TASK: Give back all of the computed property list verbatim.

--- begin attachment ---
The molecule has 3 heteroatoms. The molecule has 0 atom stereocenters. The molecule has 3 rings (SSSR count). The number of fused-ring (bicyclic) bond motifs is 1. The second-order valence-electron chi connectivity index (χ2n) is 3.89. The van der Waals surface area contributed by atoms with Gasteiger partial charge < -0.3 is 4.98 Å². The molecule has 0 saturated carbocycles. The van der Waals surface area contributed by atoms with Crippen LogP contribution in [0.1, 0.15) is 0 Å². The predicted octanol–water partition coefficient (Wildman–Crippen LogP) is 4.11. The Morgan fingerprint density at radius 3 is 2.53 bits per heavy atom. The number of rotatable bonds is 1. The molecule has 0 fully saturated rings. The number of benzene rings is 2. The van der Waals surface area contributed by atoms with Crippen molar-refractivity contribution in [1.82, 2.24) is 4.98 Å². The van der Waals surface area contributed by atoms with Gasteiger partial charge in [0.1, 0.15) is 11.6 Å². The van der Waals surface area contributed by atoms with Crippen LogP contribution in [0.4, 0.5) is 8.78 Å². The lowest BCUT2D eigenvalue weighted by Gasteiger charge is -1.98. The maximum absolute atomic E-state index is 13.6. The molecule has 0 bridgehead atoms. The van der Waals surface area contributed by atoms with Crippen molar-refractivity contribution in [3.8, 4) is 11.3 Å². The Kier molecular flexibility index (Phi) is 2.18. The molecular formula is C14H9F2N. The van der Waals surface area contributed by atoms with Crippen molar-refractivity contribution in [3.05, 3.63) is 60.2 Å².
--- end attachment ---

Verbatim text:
The molecule has 3 heteroatoms. The molecule has 0 atom stereocenters. The molecule has 3 rings (SSSR count). The number of fused-ring (bicyclic) bond motifs is 1. The second-order valence-electron chi connectivity index (χ2n) is 3.89. The van der Waals surface area contributed by atoms with Gasteiger partial charge < -0.3 is 4.98 Å². The molecule has 0 saturated carbocycles. The van der Waals surface area contributed by atoms with Crippen LogP contribution in [0.1, 0.15) is 0 Å². The predicted octanol–water partition coefficient (Wildman–Crippen LogP) is 4.11. The Morgan fingerprint density at radius 3 is 2.53 bits per heavy atom. The number of rotatable bonds is 1. The molecule has 0 fully saturated rings. The number of benzene rings is 2. The van der Waals surface area contributed by atoms with Crippen molar-refractivity contribution in [1.82, 2.24) is 4.98 Å². The van der Waals surface area contributed by atoms with Gasteiger partial charge in [0.1, 0.15) is 11.6 Å². The van der Waals surface area contributed by atoms with Crippen LogP contribution in [0.4, 0.5) is 8.78 Å². The lowest BCUT2D eigenvalue weighted by Gasteiger charge is -1.98. The maximum absolute atomic E-state index is 13.6. The molecule has 0 bridgehead atoms. The van der Waals surface area contributed by atoms with Crippen molar-refractivity contribution in [3.8, 4) is 11.3 Å². The Kier molecular flexibility index (Phi) is 2.18. The molecular formula is C14H9F2N. The van der Waals surface area contributed by atoms with Crippen molar-refractivity contribution in [3.05, 3.63) is 60.2 Å².